LEAKE, William (?1771-1852), of 27 Sackville Street, Piccadilly, Mdx. and Mount Ararat, Wimbledon, Surr.
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Family and Education
b. ?1771, s. of William Leake of St. Martin’s Lane, Mdx. m. 3 June 1792, Sarah Fresselicque of St. George, Holborn, Mdx., s.p. legit.
Vol. London and Westminster light horse 1795, capt. Loyal Britons vol. inf. 1803.
Leake was articled to a London attorney in 1785 and admitted a King’s bench attorney in 1790. He was in business at 23 Parliament Street. After 1820 he resided at 20 Devonshire Street, Portland Place, at Upper Harley Street, and at Wimbledon. In 1816 (Sir) Gerard Noel Edwards* appointed him receiver of his estates, which he was endeavouring to save from the hammer. He evidently also did business for (Sir) Christopher Hawkins*, who put him up in conjunction with his brother-in-law Charles Brereton at Helston in 1818, in an attempt to open up the borough: Leake got no support, but was returned by Hawkins for his seat at Mitchell instead. In October 1818, it was alleged: ‘Lord Anson has made a point of obtaining from Mr Leake (his attorney) a promise to vote with the Foxites in Parliament, although he is come in for ... Sir Christopher Hawkins’s borough’.1
Leake, who made no known speech before 1820, described himself in that year as a devotee of Canning.2 He voted with the minority on Calcraft’s motion for adding Brougham to the committee on the Bank of England, 8 Feb. 1819, and on Ridley’s motion on the junior lords of Admiralty, 18 Mar., but on 18 May he voted with government against Tierney’s censure motion. He also appeared in the minority against a public lottery, 8 June, and against the excise duties bill, 25 June. His patron put him up at Grampound, unsuccessfully, in 1820 and he found a seat elsewhere.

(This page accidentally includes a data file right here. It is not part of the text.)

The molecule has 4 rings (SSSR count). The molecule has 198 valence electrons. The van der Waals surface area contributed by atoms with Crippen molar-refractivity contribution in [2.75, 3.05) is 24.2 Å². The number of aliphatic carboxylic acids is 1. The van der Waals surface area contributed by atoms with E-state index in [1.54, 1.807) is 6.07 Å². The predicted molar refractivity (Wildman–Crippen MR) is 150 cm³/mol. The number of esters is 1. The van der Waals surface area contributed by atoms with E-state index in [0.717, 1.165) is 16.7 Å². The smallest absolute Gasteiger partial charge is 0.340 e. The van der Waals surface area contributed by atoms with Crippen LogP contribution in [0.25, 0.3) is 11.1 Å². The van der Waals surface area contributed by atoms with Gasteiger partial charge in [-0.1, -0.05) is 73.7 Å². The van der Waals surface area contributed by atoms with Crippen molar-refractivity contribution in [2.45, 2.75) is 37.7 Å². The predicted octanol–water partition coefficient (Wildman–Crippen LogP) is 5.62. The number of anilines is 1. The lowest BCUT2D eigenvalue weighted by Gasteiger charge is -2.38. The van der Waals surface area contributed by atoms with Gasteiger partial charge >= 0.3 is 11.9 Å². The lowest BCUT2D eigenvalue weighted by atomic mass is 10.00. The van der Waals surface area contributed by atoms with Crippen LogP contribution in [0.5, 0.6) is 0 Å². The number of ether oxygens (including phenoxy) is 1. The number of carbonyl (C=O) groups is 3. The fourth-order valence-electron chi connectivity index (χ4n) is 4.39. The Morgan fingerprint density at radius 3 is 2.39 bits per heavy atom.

Leake died 21 Apr. 1852, at Moorcroft House, Hillingdon, aged 81. His wife had died 28 Sept. 1833. His only next of kin then, according to the grant of probate, were his first cousins once removed. He left an annuity to Emily Leake, possibly a natural daughter, and £3,000 to ‘my highly valued and much esteemed friend Madame Virginie Levasseur, residing with me for the last 20 years’.3